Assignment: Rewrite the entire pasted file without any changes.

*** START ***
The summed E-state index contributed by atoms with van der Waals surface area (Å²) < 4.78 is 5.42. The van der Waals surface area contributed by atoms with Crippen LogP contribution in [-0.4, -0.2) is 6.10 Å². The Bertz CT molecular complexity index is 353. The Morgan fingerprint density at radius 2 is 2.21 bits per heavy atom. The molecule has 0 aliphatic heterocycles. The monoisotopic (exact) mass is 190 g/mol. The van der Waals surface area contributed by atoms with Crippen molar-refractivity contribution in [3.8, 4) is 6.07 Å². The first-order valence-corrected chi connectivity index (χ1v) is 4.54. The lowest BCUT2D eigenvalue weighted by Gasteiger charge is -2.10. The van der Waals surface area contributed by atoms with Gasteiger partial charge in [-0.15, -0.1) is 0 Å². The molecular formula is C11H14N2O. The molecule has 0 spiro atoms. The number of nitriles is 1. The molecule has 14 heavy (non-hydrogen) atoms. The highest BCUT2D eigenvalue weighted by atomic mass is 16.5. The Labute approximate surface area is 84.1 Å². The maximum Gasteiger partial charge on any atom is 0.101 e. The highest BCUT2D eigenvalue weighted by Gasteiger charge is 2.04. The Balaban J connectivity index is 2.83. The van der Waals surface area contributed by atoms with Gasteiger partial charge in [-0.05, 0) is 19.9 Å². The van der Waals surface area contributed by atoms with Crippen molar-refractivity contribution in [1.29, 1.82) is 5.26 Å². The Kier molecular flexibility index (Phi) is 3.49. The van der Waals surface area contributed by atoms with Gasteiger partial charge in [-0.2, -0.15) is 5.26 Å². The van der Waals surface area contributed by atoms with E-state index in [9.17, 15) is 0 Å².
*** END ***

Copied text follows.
The summed E-state index contributed by atoms with van der Waals surface area (Å²) < 4.78 is 5.42. The van der Waals surface area contributed by atoms with Crippen LogP contribution in [-0.4, -0.2) is 6.10 Å². The Bertz CT molecular complexity index is 353. The Morgan fingerprint density at radius 2 is 2.21 bits per heavy atom. The molecule has 0 aliphatic heterocycles. The monoisotopic (exact) mass is 190 g/mol. The van der Waals surface area contributed by atoms with Crippen molar-refractivity contribution in [3.8, 4) is 6.07 Å². The first-order valence-corrected chi connectivity index (χ1v) is 4.54. The lowest BCUT2D eigenvalue weighted by Gasteiger charge is -2.10. The van der Waals surface area contributed by atoms with Gasteiger partial charge in [-0.15, -0.1) is 0 Å². The molecular formula is C11H14N2O. The molecule has 0 spiro atoms. The number of nitriles is 1. The molecule has 14 heavy (non-hydrogen) atoms. The highest BCUT2D eigenvalue weighted by atomic mass is 16.5. The Labute approximate surface area is 84.1 Å². The maximum Gasteiger partial charge on any atom is 0.101 e. The highest BCUT2D eigenvalue weighted by Gasteiger charge is 2.04. The Balaban J connectivity index is 2.83. The van der Waals surface area contributed by atoms with Gasteiger partial charge in [-0.05, 0) is 19.9 Å². The van der Waals surface area contributed by atoms with Crippen molar-refractivity contribution in [1.29, 1.82) is 5.26 Å². The Kier molecular flexibility index (Phi) is 3.49. The van der Waals surface area contributed by atoms with Gasteiger partial charge in [-0.2, -0.15) is 5.26 Å². The van der Waals surface area contributed by atoms with E-state index in [9.17, 15) is 0 Å².